When we look up at the night sky we can see about 2000 stars with our own eyes. With the aid of a telescope we can see the still more distant galaxies. The time in universe’s history before the first stars or galaxies is referred to as the dark ages.
What happened before stars emerged from the darkness? Even in such times, we still expect for all the building blocks of stars to be in place, and these building blocks are just the atoms of hydrogen. In addition to individual hydrogen atoms zipping around, we also think that the dark ages were a time of a great building up of infrastructure. As near as we can tell, it is not cement and rebar that is used to lay out the cities and build the roads. Instead, there is some kind of matter responsible for the infrastructure building which exists which we cannot see but which responds to gravity. We call this the dark matter, and it appears that the dark matter formed a series of networks which look rather like a multitude of spider webs all connected together and in three dimensions. These networks can act a bit like a highway, because the hydrogen atoms travel along the filaments of this ‘cosmic web’ much like cars move along on a new road. As long as there is someone to steer, cars can stay on a road quite well owing to gravity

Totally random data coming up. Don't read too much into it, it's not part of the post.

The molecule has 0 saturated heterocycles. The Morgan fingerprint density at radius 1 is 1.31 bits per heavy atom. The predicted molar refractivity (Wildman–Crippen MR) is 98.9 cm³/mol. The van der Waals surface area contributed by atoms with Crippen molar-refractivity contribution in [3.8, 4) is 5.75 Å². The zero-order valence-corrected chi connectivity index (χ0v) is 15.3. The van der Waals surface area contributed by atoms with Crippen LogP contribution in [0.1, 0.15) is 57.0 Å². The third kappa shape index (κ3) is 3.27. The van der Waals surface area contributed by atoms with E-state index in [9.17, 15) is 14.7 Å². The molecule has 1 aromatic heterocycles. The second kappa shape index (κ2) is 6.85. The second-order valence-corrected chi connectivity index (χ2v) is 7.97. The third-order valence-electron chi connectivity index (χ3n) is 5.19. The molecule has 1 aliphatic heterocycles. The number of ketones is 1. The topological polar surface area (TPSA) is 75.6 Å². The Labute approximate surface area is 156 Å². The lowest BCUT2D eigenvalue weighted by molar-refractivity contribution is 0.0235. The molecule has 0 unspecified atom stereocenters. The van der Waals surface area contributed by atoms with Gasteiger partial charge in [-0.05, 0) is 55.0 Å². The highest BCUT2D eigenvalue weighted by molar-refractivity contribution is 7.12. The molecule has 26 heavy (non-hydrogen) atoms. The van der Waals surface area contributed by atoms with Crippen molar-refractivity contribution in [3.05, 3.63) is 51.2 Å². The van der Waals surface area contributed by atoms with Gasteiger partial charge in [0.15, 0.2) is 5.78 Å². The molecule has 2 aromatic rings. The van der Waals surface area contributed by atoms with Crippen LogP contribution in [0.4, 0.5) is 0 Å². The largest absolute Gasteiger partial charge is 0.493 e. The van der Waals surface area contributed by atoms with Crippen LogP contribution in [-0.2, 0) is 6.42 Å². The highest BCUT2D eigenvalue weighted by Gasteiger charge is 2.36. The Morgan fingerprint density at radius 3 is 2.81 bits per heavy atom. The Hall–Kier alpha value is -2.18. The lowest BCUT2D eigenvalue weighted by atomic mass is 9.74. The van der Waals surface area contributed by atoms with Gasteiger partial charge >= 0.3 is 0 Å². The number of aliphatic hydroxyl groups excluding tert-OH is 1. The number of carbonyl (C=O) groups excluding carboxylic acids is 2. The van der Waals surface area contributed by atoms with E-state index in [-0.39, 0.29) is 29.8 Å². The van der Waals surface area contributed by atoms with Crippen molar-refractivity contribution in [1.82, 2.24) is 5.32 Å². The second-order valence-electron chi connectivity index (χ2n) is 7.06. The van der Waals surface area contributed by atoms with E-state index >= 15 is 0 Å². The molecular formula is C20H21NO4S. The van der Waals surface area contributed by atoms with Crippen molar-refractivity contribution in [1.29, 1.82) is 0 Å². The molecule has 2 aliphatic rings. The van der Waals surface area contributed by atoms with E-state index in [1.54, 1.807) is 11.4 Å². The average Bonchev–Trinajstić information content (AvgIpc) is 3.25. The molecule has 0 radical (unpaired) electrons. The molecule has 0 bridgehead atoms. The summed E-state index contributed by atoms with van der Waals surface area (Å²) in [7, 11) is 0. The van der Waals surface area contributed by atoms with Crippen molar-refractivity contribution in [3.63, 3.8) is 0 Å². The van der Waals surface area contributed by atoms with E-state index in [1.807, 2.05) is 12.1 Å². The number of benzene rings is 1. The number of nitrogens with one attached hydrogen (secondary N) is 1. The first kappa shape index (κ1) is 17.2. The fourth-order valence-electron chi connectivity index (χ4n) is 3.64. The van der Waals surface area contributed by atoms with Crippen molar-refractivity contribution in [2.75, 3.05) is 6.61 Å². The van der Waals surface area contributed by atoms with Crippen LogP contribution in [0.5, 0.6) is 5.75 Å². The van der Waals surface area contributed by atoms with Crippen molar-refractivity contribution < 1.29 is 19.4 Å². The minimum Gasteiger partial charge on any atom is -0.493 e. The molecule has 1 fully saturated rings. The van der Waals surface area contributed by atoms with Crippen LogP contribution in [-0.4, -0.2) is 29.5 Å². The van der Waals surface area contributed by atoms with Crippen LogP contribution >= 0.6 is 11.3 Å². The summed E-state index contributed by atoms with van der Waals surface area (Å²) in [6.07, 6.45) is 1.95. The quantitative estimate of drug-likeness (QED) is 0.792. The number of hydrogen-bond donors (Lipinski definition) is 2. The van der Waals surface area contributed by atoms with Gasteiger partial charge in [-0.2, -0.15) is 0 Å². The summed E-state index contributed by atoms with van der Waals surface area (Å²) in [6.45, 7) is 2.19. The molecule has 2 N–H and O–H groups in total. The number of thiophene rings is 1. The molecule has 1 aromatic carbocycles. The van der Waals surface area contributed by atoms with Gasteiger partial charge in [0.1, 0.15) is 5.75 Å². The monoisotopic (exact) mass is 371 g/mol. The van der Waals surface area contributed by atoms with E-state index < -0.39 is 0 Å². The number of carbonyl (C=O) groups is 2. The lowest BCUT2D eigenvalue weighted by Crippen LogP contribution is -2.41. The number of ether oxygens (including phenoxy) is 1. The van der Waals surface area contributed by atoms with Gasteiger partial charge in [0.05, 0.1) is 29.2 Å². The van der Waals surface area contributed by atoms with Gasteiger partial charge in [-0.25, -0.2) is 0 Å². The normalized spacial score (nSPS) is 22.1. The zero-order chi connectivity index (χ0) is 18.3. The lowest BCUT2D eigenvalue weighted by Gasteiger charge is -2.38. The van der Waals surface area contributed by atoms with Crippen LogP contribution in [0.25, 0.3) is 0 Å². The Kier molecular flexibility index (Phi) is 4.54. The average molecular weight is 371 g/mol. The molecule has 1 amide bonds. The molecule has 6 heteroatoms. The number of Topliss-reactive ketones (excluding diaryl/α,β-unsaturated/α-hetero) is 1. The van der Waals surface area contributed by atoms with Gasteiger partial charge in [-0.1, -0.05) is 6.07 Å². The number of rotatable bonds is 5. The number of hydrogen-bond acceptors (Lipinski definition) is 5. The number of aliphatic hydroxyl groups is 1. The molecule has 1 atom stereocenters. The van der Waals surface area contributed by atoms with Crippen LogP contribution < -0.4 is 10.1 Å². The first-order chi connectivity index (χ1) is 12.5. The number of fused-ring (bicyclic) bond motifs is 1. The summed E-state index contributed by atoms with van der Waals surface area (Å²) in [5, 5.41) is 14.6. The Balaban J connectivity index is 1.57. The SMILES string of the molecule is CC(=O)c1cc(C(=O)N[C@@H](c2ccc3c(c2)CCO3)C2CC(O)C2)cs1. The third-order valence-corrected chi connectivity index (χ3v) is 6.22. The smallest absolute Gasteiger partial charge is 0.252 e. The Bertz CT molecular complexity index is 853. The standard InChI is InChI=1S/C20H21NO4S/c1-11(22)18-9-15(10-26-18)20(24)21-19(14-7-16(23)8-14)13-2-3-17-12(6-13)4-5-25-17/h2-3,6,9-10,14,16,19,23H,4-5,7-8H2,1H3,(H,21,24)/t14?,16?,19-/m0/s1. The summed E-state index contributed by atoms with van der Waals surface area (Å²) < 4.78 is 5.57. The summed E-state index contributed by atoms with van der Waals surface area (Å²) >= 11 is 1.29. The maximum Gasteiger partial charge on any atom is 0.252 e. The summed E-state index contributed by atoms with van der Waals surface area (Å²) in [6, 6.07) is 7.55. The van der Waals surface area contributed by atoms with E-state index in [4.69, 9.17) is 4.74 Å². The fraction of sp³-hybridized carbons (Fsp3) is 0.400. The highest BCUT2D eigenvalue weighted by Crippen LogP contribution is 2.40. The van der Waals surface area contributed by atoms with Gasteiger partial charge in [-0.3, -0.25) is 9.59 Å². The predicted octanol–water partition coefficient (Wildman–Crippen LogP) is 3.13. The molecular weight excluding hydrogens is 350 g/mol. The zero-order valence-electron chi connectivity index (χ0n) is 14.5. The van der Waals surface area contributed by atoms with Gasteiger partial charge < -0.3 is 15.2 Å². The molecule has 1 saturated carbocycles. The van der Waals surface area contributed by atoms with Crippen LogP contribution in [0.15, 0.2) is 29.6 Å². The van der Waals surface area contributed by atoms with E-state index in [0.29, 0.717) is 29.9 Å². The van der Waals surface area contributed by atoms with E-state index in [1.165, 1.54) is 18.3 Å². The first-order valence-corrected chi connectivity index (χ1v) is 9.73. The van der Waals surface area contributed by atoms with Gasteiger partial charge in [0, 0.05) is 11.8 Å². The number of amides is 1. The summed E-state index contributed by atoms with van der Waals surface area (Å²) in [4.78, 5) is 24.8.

which pulls the car towards the center of the Earth. Analogously, the hydrogen atoms stay on the networks of filaments also because the atoms are pulled by gravity, which in this case is produced by the dominant road material (the dark matter). Unlike cars, the atoms do not run out of gas, but keep moving until they reach the centers or 'nodes' of the various webs. It is in these nodes that the atoms stop and build up in sufficient numbers in a small volume enabling a star to be born. Today when we look at galaxies across vast stretches of space, indeed we see a gigantic and remarkably tidy pattern that appears to be embedded into space, and tells us where those natural highways are.